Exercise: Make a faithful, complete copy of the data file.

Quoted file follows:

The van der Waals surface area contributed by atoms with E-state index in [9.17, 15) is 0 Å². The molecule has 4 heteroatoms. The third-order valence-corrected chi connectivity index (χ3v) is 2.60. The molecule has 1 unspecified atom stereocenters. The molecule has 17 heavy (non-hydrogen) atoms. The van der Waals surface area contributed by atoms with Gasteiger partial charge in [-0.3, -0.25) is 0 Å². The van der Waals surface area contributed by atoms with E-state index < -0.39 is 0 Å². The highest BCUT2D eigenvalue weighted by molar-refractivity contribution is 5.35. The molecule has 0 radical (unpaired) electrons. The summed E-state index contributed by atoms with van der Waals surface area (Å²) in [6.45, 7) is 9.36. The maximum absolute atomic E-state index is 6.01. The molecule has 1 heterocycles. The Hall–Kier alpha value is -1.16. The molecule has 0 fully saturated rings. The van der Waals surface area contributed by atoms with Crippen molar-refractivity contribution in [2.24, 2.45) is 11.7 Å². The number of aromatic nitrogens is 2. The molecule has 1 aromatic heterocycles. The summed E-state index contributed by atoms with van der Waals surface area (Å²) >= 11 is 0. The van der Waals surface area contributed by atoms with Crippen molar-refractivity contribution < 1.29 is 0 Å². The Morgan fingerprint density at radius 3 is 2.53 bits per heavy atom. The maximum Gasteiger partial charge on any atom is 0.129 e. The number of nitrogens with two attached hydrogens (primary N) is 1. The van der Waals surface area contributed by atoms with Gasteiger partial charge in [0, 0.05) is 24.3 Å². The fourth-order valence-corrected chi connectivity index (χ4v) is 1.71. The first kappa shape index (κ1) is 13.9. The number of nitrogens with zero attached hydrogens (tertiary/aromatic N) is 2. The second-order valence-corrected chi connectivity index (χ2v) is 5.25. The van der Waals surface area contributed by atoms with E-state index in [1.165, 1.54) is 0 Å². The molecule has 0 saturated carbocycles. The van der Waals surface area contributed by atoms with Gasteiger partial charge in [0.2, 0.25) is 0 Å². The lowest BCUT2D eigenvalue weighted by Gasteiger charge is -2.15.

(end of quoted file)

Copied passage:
The van der Waals surface area contributed by atoms with E-state index in [9.17, 15) is 0 Å². The molecule has 4 heteroatoms. The third-order valence-corrected chi connectivity index (χ3v) is 2.60. The molecule has 1 unspecified atom stereocenters. The molecule has 17 heavy (non-hydrogen) atoms. The van der Waals surface area contributed by atoms with Gasteiger partial charge in [-0.3, -0.25) is 0 Å². The van der Waals surface area contributed by atoms with E-state index < -0.39 is 0 Å². The highest BCUT2D eigenvalue weighted by molar-refractivity contribution is 5.35. The molecule has 0 radical (unpaired) electrons. The summed E-state index contributed by atoms with van der Waals surface area (Å²) in [6.45, 7) is 9.36. The maximum absolute atomic E-state index is 6.01. The molecule has 1 heterocycles. The Hall–Kier alpha value is -1.16. The molecule has 0 fully saturated rings. The van der Waals surface area contributed by atoms with Crippen molar-refractivity contribution in [2.24, 2.45) is 11.7 Å². The number of aromatic nitrogens is 2. The molecule has 1 aromatic heterocycles. The summed E-state index contributed by atoms with van der Waals surface area (Å²) >= 11 is 0. The van der Waals surface area contributed by atoms with Crippen molar-refractivity contribution < 1.29 is 0 Å². The Morgan fingerprint density at radius 3 is 2.53 bits per heavy atom. The maximum Gasteiger partial charge on any atom is 0.129 e. The number of nitrogens with two attached hydrogens (primary N) is 1. The van der Waals surface area contributed by atoms with Gasteiger partial charge in [0, 0.05) is 24.3 Å². The fourth-order valence-corrected chi connectivity index (χ4v) is 1.71. The first kappa shape index (κ1) is 13.9. The number of nitrogens with zero attached hydrogens (tertiary/aromatic N) is 2. The second-order valence-corrected chi connectivity index (χ2v) is 5.25. The van der Waals surface area contributed by atoms with E-state index in [1.165, 1.54) is 0 Å². The molecule has 0 saturated carbocycles. The van der Waals surface area contributed by atoms with Gasteiger partial charge in [0.2, 0.25) is 0 Å². The lowest BCUT2D eigenvalue weighted by Gasteiger charge is -2.15.